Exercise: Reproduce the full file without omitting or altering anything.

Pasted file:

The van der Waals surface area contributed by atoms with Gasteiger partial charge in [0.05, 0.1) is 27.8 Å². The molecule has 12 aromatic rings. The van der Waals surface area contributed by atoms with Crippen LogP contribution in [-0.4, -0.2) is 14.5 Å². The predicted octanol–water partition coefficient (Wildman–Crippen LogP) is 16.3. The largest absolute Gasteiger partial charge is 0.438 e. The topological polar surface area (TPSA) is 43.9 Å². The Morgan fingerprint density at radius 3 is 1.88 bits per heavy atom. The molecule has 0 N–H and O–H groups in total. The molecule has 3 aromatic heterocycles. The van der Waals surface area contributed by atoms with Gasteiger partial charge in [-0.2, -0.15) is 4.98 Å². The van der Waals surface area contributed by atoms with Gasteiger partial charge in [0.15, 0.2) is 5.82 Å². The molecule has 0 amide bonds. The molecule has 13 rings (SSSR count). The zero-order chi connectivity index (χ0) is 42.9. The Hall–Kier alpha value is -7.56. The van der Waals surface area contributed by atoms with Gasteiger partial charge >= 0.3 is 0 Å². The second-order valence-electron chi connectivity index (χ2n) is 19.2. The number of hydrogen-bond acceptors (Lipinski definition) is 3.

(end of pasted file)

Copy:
The van der Waals surface area contributed by atoms with Gasteiger partial charge in [0.05, 0.1) is 27.8 Å². The molecule has 12 aromatic rings. The van der Waals surface area contributed by atoms with Crippen LogP contribution in [-0.4, -0.2) is 14.5 Å². The predicted octanol–water partition coefficient (Wildman–Crippen LogP) is 16.3. The largest absolute Gasteiger partial charge is 0.438 e. The topological polar surface area (TPSA) is 43.9 Å². The Morgan fingerprint density at radius 3 is 1.88 bits per heavy atom. The molecule has 0 N–H and O–H groups in total. The molecule has 3 aromatic heterocycles. The van der Waals surface area contributed by atoms with Gasteiger partial charge in [-0.2, -0.15) is 4.98 Å². The van der Waals surface area contributed by atoms with Gasteiger partial charge in [0.15, 0.2) is 5.82 Å². The molecule has 0 amide bonds. The molecule has 13 rings (SSSR count). The zero-order chi connectivity index (χ0) is 42.9. The Hall–Kier alpha value is -7.56. The van der Waals surface area contributed by atoms with Gasteiger partial charge >= 0.3 is 0 Å². The second-order valence-electron chi connectivity index (χ2n) is 19.2. The number of hydrogen-bond acceptors (Lipinski definition) is 3.